Aliens, empire of Man, and just one story of a man. This book is well-written, with a good sci-fi plot, characters that are a bit under-drawn but only because we are entering their lives in the midst of a crisis. They have a past, and will have a future, and this short book doesnt try to answer everything.
Its a rollicking good ride with a hero thats a human hero, a bit risque for 1960, and chock-full of imagination.
You wont find the stories of four or five (or forty or fifty) people weaving through one immensely long never-ending publishing buffet. Instead, its told through the eyes of only one man, and told well.
The story is exactly what I expected - classic pulp science fiction. It is well-written and has a vivid and interesting world. Is it great literature? No.
But it was a great way to spend a Sunday afternoon.
This is a freshly published edition of this culturally important work, which is now, at last, again available to you.
Enjoy this classic work. These few paragraphs distill the contents and give you a quick look inside:
It lay white and windswept, a barricade of emptiness; to one side the spaceport and the white skyscraper of the Terran Headquarters, and at the other side, the clutter of low buildings, the street-shrine, the little spaceport cafe smelling of coffee and jaco, and the dark opening mouths of streets that rambled down into the Kharsa-the old town, the native quarter.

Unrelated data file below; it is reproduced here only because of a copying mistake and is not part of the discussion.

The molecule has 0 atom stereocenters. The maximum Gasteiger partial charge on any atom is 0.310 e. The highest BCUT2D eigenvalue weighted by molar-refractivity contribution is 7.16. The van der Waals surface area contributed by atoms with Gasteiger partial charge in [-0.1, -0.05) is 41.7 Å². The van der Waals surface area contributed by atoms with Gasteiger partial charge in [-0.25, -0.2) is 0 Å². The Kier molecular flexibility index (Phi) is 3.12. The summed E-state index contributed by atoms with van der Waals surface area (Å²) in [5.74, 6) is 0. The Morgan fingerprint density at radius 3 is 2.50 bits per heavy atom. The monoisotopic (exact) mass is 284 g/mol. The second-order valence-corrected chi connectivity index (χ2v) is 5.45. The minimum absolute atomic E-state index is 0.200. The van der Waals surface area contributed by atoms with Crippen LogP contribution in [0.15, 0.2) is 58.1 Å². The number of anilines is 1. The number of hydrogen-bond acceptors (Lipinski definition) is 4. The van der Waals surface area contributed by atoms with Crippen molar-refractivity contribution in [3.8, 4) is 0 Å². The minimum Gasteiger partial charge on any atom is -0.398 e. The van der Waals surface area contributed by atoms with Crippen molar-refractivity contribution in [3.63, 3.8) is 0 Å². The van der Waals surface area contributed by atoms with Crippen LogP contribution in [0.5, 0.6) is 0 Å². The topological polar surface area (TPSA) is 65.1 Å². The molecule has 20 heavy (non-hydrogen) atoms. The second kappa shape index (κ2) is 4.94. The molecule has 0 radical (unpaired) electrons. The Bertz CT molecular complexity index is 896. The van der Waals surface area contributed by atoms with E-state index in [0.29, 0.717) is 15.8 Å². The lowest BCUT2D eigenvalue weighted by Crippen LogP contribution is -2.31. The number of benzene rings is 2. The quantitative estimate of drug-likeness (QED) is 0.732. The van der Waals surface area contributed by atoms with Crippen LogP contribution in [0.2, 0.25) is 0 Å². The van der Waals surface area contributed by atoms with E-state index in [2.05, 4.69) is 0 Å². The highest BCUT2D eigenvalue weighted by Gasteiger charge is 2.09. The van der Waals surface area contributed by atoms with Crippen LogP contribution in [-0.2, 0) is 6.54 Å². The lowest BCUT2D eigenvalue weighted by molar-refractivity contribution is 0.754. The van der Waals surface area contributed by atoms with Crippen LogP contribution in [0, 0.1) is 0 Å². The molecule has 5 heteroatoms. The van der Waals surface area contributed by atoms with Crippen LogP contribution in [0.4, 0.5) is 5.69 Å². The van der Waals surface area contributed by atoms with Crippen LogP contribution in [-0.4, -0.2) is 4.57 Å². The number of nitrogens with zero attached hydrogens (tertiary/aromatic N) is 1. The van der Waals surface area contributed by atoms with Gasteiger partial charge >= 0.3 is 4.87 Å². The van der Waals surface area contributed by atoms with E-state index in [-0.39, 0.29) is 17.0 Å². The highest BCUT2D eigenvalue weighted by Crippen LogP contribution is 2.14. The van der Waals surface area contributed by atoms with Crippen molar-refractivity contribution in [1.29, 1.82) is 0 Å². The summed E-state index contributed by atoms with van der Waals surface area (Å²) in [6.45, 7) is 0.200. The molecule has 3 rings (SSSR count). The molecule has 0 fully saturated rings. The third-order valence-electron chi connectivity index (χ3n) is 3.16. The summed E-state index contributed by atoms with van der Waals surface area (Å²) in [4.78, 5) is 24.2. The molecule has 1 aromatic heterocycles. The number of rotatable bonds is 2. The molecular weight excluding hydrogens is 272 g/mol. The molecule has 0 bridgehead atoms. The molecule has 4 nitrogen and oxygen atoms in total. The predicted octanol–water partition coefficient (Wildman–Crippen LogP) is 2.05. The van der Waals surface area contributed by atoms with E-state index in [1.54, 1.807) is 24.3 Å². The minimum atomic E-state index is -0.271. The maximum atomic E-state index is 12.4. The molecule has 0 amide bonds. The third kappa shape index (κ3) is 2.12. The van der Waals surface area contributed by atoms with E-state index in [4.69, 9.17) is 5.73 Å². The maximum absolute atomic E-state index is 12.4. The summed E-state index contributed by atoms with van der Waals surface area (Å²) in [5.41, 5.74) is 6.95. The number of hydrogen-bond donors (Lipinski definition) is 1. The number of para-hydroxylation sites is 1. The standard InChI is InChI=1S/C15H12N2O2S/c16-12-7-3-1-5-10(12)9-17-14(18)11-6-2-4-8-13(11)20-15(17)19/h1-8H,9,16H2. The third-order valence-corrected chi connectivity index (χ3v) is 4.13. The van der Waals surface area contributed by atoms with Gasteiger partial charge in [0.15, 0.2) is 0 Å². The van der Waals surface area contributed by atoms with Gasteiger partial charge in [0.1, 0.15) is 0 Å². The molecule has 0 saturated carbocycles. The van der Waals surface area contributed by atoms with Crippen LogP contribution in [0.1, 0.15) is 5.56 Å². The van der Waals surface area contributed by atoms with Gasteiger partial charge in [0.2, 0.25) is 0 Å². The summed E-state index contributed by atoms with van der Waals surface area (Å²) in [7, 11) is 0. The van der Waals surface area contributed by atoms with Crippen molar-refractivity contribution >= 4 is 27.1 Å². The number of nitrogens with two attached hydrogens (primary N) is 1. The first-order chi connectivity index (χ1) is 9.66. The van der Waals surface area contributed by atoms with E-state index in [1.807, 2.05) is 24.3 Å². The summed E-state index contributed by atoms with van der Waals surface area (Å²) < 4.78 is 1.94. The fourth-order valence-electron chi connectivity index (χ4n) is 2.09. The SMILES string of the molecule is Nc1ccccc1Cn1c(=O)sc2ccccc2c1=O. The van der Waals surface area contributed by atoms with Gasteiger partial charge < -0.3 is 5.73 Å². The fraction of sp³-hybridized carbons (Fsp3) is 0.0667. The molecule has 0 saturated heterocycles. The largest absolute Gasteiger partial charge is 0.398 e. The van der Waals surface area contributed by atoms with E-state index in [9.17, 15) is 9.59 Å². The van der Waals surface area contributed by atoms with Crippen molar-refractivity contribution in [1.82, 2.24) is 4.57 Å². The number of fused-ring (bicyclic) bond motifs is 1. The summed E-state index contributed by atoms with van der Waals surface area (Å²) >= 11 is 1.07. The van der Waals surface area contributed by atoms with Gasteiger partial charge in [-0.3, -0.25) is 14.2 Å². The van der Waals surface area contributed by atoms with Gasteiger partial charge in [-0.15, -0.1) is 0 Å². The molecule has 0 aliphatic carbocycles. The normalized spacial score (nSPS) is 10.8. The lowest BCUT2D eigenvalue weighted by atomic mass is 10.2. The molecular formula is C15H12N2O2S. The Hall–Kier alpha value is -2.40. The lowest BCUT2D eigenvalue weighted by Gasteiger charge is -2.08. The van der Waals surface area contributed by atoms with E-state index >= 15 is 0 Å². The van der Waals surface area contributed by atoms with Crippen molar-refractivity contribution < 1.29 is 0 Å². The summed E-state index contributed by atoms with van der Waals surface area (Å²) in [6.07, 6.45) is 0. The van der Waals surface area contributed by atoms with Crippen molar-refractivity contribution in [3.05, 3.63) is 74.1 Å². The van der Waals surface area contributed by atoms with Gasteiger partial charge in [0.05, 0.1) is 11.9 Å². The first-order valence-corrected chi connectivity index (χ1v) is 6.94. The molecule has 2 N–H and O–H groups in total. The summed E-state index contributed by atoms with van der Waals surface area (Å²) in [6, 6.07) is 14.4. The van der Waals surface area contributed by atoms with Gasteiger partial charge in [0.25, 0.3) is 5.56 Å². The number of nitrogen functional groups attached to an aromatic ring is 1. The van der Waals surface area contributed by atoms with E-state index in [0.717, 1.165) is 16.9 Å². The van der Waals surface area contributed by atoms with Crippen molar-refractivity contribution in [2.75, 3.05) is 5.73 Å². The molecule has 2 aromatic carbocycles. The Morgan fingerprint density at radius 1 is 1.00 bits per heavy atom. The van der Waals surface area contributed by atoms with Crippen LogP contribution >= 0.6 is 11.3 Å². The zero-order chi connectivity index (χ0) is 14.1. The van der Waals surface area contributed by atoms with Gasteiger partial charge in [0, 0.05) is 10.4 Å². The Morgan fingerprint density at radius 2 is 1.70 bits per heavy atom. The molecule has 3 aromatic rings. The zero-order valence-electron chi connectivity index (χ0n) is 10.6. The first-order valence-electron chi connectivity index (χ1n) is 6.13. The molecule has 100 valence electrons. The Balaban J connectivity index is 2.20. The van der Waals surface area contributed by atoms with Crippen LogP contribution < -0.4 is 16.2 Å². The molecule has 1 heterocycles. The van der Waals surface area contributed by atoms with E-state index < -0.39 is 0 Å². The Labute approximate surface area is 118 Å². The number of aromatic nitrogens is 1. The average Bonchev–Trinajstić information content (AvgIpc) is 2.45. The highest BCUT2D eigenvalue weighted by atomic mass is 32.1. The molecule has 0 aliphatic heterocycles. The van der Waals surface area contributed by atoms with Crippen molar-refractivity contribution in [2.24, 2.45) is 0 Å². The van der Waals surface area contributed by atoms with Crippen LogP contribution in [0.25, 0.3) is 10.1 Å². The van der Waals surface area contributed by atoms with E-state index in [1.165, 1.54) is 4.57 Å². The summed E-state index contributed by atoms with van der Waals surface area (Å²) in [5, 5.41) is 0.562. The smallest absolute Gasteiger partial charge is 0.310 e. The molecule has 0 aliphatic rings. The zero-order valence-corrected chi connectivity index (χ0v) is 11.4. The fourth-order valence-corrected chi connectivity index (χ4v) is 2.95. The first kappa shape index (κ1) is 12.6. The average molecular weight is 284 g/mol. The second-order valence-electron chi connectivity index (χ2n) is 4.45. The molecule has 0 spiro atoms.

...Even after six years behind a desk, my neat business clothes-suitable for an Earthman with a desk job-didnt fit quite right, and I still rose unconsciously on the balls of my feet, approximating the lean stooping walk of a Dry-towner from the Coronis plains.
...It had been six years; six years of slow death behind a desk, since the day when Rakhal Sensar had left me a marked man; death-warrant written on my scarred face anywhere outside the narrow confines of the Terran law on Wolf.
...It had been Rakhal who first led me through the byways of the Kharsa, teaching me the jargon of a dozen tribes, the chirping call of the Ya-men, the way of the catmen of the rain-forests, the argot of thieves markets, the walk and step of the Dry-towners from Shainsa and Daillon and Ardcarran-the parched cities of dusty, salt stone which spread out in the bottoms of Wolfs vanished oceans.
...It took me only an instant to get into the street after her, but as I stepped across the door there was a little stirring in the air, like the rising of heat waves across the salt flats at noon.
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